I'd have a 'high level'
State Machine class which controls the entry/running/exit of each state (where states could be things like 'filling', 'washing', 'rinse', 'emptying', 'spin dry', etc)
Draw up a State Transition Diagram of all the states you need, including (for each state)
- what requirements there are before you enter the state (entry conditions)
- what needs to happen when you enter the state (entry actions)
- what happens during the state (the task itself)
- what requirements there are before you can leave the state (exit conditions)
- what happens when you exit the state (exit actions)
You may or may not need the entry/exit conditions (e.g. you can force the conditions with an entry/exit action in some cases). For safety reasons though, some conditions can be good (e.g. exiting from a 'standby' state or entry into a 'dangerous' state like spin dry)
You also create
Transitions, which define the links between states. A transition has
- a 'from' state
- a 'to' state
- transition conditions (can the transition happen?
- transition actions (what needs to happen when you transition)
Again, you may not need all of these, and many transitions will have only the 'from' and 'to' states specified.
In both cases, try to keep each
Transition as simple as it needs to be (try to put the conditions/actions where they make the most sense, obviously there's potential double-up of these to be defined in a
State and a
Transition because of the generic design)
It should be pretty obvious at this point that you can make a fairly generic
State class which includes abstract/overloadable functions for all of these things, and likewise for the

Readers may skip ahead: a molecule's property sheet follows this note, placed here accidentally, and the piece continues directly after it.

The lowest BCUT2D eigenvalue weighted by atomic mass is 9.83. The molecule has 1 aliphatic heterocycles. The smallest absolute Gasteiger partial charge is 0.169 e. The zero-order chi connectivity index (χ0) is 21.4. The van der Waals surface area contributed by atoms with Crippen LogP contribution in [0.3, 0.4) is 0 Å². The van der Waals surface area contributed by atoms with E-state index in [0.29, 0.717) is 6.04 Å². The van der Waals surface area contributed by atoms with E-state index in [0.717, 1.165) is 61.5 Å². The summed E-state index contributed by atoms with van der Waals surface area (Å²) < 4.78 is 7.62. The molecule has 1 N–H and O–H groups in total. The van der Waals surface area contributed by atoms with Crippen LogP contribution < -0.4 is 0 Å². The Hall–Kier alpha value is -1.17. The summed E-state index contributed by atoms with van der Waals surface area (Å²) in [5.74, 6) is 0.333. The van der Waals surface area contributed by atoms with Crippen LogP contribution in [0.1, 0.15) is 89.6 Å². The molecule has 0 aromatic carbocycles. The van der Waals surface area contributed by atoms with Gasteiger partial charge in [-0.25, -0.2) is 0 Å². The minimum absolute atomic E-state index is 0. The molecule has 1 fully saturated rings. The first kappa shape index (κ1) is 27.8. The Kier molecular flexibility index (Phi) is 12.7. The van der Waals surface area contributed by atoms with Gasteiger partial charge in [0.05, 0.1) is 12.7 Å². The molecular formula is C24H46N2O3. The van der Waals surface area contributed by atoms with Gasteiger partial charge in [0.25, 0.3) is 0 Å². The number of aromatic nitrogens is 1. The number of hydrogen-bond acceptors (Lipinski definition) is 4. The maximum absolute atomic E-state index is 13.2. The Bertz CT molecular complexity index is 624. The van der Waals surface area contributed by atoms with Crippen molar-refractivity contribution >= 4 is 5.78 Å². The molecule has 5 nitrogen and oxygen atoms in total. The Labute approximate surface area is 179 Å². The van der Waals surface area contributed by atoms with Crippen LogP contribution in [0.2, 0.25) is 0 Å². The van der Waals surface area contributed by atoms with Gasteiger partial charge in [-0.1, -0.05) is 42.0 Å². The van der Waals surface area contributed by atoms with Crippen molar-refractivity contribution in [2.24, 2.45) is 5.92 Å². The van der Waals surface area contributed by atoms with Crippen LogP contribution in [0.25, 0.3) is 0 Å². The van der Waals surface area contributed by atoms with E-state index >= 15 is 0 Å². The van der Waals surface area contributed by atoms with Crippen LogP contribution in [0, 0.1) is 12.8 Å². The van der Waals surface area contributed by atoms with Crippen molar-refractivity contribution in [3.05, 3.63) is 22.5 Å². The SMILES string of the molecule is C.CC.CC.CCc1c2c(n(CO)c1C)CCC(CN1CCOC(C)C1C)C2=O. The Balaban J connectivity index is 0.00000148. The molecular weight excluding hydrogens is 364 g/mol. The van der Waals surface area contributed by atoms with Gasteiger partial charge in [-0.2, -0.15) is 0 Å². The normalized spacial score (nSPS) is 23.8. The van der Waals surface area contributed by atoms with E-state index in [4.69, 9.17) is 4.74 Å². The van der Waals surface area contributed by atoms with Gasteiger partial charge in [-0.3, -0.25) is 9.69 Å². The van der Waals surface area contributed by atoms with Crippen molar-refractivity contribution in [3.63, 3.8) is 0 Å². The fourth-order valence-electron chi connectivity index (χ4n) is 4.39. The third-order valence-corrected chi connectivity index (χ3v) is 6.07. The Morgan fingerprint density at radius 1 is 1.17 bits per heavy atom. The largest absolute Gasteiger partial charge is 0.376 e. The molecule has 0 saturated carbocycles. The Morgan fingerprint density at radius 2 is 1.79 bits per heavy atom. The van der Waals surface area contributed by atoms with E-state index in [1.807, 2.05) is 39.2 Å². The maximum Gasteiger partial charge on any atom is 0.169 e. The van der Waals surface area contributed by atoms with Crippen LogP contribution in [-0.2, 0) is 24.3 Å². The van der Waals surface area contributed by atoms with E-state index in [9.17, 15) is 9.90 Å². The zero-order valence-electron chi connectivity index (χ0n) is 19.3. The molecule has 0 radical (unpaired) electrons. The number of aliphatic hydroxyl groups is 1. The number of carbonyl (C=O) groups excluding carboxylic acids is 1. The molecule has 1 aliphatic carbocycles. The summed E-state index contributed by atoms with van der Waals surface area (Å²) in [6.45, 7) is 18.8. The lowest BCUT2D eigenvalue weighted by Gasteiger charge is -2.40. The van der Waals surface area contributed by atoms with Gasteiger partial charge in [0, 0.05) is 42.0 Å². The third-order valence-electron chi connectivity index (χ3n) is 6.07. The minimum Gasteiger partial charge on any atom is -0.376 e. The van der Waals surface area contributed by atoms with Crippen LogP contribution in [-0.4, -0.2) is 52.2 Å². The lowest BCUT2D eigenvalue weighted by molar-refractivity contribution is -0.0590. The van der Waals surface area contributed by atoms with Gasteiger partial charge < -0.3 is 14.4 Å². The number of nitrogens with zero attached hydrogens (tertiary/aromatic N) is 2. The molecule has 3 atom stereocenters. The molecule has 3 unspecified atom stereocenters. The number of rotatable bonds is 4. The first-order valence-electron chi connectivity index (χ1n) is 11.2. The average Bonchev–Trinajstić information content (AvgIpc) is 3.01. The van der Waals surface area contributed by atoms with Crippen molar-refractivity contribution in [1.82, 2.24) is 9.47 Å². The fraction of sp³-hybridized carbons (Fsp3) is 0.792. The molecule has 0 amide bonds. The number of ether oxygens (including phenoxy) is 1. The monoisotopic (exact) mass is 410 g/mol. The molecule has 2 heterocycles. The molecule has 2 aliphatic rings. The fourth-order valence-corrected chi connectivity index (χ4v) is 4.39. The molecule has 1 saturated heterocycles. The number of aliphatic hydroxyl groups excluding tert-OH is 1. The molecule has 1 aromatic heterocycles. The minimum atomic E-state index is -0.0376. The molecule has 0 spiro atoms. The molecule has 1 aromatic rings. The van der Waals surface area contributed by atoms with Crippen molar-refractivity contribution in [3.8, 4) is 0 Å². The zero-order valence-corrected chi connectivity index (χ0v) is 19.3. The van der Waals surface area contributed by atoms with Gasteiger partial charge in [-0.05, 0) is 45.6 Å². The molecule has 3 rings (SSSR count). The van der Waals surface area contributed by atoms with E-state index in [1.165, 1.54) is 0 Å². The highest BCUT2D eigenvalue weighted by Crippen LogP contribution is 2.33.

Transition class. The
State Machine class can call each of these member functions as required, based on the transitions requested of it.
If you make it especially generic, then the
Transitions can be registered with the
State Machine at construction time, or you might just code the
State Machine to contain them all.
You can then request transitions, either from within states (i.e. a particular state can know when it has ended, and know which state to go to next) or you could have an external class which controls the state transitions (each state is then very simple, purely taking care of its own actions, and the external class decides the order and timing of transitions).
In my experience with these things, it's a good idea to separate the high level logic of deliberate order/timing of each action and the low level logic of reaction to some hardware event (e.g. transition out of the 'filling' state when the water level is reached).
It's a really generic design though, and you can achieve exactly the same functionality a bunch of different ways -- there's rarely a single *right* way of doing things...